Community Research and Development Information Service - CORDIS


ChromatinTargets Report Summary

Project ID: 336860
Funded under: FP7-IDEAS-ERC
Country: Austria

Mid-Term Report Summary - CHROMATINTARGETS (Systematic in-vivo analysis of chromatin-associated targets in leukemia)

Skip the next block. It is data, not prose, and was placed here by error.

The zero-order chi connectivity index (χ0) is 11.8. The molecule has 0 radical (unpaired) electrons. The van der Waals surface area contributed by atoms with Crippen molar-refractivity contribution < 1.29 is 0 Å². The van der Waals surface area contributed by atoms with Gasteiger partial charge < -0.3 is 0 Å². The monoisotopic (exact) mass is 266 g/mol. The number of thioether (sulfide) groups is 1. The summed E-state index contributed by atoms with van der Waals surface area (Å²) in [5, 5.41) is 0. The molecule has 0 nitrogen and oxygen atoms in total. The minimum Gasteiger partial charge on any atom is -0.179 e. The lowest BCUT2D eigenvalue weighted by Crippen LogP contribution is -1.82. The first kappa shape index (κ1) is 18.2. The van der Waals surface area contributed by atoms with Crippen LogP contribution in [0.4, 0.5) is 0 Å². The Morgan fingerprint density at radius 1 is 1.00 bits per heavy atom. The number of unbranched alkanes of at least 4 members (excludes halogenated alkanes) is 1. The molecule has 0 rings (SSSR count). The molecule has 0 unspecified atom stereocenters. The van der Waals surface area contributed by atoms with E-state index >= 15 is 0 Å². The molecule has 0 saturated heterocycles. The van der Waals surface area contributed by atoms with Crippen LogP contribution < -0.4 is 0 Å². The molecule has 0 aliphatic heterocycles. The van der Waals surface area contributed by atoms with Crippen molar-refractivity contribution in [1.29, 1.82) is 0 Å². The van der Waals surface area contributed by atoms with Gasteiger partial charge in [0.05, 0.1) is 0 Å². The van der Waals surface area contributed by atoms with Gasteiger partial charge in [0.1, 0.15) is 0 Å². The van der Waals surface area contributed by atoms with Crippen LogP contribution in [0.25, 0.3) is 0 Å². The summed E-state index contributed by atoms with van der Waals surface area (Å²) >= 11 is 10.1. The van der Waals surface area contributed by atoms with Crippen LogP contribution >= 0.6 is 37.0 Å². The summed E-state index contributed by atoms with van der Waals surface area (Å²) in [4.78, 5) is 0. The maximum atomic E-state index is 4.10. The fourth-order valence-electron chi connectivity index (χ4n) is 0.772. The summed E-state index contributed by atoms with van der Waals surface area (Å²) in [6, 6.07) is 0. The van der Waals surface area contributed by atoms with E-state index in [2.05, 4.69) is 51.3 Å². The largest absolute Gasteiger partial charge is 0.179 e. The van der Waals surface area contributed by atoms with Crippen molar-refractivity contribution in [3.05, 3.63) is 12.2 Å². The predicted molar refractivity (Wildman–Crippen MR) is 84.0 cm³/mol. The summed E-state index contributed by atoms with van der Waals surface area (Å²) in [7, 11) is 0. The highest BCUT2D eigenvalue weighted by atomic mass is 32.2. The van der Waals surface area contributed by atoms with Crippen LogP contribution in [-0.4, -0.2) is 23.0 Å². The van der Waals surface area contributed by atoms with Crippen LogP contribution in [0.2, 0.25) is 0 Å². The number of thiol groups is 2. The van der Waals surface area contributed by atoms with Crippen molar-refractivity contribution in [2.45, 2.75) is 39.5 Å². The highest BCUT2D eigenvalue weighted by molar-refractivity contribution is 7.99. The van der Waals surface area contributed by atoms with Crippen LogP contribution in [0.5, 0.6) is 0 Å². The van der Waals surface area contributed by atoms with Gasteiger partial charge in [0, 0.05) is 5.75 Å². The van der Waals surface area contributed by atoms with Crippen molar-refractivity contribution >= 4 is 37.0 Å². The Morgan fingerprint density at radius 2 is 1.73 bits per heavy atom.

In addition to DNA mutations, human cancers harbor complex changes in their epigenetic landscape that are required for maintaining malignant cell-fate programs. Chromatin regulators involved in this process have recently emerged as a promising targets for the development of cancer therapies. However, cancer-specific dependencies on these regulators cannot be predicted from genome data and often remain poorly understood at the mechanistic level. The overall goal of our project is to combine genetically engineered mouse models (GEMMs) and advanced functional-genetic approaches to systematically identify and mechanistically study chromatin-associated dependencies and candidate targets in various subtypes of leukemia. To this end, we have generated a panel of leukemia models (involving diverse driver mutations and tissue contexts) and constructed an optimized shRNAmir library targeting 615 known and predicted chromatin regulators. Through comparative screening of this library we have established systematic map of chromatin dependencies in diverse leukemia subtypes. In addition to factors that are particularly required in the presence of specific driver mutations, our studies reveal that some of the strongest chromatin dependencies are determined by the tissue/lineage context rather than the genetic makeup of leukemia cells. Following the systematic identification of leukemia-specific chromatin dependencies, our project seeks to explore mechanisms that underlie these phenomena and determine sensitivity and resistance to chromatin-targeted therapies. One major focus of these studies is on the BET-bromodomain containing histone reader BRD4, which we have previously discovered as a candidate therapeutic target in acute myeloid leukemia (AML). While numerous BET inhibitors have meanwhile entered clinical trials, the cellular determinants of sensitivity and resistance to these agents remain poorly understood. To explore these mechanisms, we have comprehensively profiled sensitive and resistant leukemias using dynamic RNA-seq, ChiP-seq and IP-MS analyses, and performed an RNAi screen to decipher resistance factors. Collectively, our studies reveal that leukemias can develop resistance to BET inhibition through rewiring the transcriptional regulation of key BRD4 target genes such as MYC. In both primary and acquired resistance, this process involves specific changes in the enhancer landscape and the activation and recruitment of WNT signaling, which functionally validates to drive resistance in leukemia models and may serve as a first biomarker for predicting resistance to BET inhibitors.

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